From RFID blockers to neck pillows, gifts for travellers add security, comfort

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Bottom line: you don’t need a lot of stuff to travel. In fact, the less you haul around the better. When looking for gifts for people on the go, find out if they already own the basics: high-quality suitcase, inflatable neck pillow, sleep mask, travel locks, et cetera. If they need an upgrade, buy the best you can afford. Everything else is gravy.

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But, hey, the holidays are all about gravy. So in the spirit of excess, here are some gifts for travellers.

Travel HoodiePillow
For those who are just too cool for a regular neck pillow, here’s the hipster version. This inflatable pillow is covered in sweatshirt material and features drawstrings so you can pull the hood down over your eyes and shut out the world like a true slacker. The hood will keep you warm in cold airplanes too.
($20.99 plus shipping at Amazon.ca)

The SECRID Cardprotector combats potential RFID credit-card scans

RFID Blockers
Since July, all new Canadian passports contain an electronic chip that stores your personal information. While Passport Canada insists the data can’t be scanned from afar by unauthorized parties, some travellers feel better placing their passport in a sleeve that blocks radio frequency identification scanning. Prices vary with how fancy you want to get, but a basic Lewis N Clark RFID Blocking Passport Sleeve costs $5.95. Other products such as the SECRID aluminum Cardprotector ($44.95) also combat potential RFID credit-card scans.
(Wanderlust [1929 West 4th Avenue])

Emails From India: Women Write Home
Edited by Vancouverite Janis Harper, this book collects vignettes by 27 writers—many of whom are also from Vancouver—who have travelled on the subcontinent. The stories speak to the universal travel experience, such as dealing with red tape and transportation challenges, as well as gender-specific experiences and reflections on poverty and spirituality. A dollar from each copy sold will be donated to World Literacy Canada, directed at improving literacy for women and children in India.
(Seraphim, $19.95)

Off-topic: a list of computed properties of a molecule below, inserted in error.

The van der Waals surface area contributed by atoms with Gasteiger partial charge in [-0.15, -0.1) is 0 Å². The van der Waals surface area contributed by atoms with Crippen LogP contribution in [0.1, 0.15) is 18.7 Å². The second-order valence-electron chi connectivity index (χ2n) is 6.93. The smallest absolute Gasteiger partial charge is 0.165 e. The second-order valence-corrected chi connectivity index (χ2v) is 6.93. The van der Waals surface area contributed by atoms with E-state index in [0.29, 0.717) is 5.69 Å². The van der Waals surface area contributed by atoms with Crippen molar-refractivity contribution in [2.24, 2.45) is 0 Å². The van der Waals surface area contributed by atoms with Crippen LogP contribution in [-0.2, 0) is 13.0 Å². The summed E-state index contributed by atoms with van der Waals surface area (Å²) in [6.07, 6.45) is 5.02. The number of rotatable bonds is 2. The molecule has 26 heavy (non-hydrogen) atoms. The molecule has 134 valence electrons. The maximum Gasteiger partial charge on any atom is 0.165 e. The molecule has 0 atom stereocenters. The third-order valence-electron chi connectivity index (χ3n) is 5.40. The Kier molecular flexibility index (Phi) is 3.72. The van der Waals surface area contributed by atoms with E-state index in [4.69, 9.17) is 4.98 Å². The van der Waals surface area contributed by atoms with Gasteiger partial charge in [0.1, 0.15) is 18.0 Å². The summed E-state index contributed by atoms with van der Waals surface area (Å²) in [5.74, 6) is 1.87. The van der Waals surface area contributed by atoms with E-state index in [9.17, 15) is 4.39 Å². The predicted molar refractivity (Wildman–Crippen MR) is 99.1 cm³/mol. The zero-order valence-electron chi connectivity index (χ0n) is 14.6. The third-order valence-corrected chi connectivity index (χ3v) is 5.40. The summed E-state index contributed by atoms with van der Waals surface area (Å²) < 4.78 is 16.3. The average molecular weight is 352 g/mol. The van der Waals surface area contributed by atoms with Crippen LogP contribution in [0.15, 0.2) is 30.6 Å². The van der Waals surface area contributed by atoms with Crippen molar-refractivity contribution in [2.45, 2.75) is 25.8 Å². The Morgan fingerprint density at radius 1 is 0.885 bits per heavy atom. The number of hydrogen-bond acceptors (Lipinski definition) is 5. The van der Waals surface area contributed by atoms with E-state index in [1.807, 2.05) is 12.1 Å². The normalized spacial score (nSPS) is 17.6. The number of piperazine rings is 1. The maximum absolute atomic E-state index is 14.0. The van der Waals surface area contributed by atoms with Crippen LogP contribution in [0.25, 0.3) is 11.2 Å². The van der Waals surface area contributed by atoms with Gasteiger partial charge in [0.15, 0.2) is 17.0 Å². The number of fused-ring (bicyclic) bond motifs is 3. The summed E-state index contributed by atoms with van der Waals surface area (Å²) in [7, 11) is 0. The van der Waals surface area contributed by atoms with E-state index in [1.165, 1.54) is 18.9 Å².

The PacSafe carry-on guards against bag slashing with its metal mesh layer

Pacsafe Toursafe 21 Luggage
This soft-sided, semi-collapsible carry­on bag has wheels and a sturdy handle for easy transport. It’s designed to guard against thieves with a light layer of metal mesh incorporated into the fabric to prevent bag slashing and special puncture-resistant zippers. The bag weighs 2.8 kilograms and packs 35 litres in volume.
($249.99, the Travel Bug [3065 West Broadway])

Eagle Creek Cat Nap Travel Blanket
Now that some airlines charge for blankets, this is a good option for carrying onto the plane because of its handy features. Two pockets sewn on the bottom provide a warm place to tuck your feet, and the zippered pocket in the centre is good for securing your phone, earplugs, et cetera. Cozy fleece keeps you warm.
($29.95, the Travel Bug)

Aqualung mask and snorkel
This makes a good gift for someone who’s planning a resort vacation, as it’s fairly light, fits reasonably well into a suitcase, and saves you from icky rentals. Aqualung also makes Trek Travel Fins if you’re willing to pack them, but you can always rent fins at your destination. This mask-snorkel duo comes in a kids’ version too.
($25 to $35, Mountain Equipment Co-op [130 West Broadway; 212 Brooksbank Avenue, North Vancouver])

Apologies To My Censor: The High and Low Adventures of a Foreigner in China
Canadian Mitch Moxley moved to Beijing in 2007 as a struggling journalist for a job at the China Daily. His book chronicles not only the transformation of Beijing in the years surrounding the Olympics but his post-university, coming-of-age struggle. He nicely captures the outsider expat experience, including bizarre quirks such as the “rent a white guy” phenomenon, in which foreigners are paid to act as business associates.
($16.99, Harper Perennial; $11.99 on Kindle)

GE Door Stop Alarm
A little peace of mind goes a long way, and this doorstop alarm helps some travellers sleep better in a strange hotel room. Like a doorstop, the battery-operated device slips under a door; if pressure is applied by an intruder trying to open it, a 120-decibel alarm goes off, which is intended to both wake the traveller and scare off the intruder.
($14.95, Wanderlust)

Lightning to USB 2-Metre Cable
Even at high-end hotels, it’s all too common to have to hunt for an electrical socket near the bed so you can charge your iPhone or iPad while you use it. (Do we have to choose between a lamp and our device?) This two-metre cord connects to an iPhone, iPad, or iPod, giving you more leeway than the standard equipment. Plus, since it’s so easy to leave these cables behind at a hotel, it never hurts to have an extra one kicking around.
($35, Apple Store [various locations] and Boutique iStore [Vancouver International Airport])

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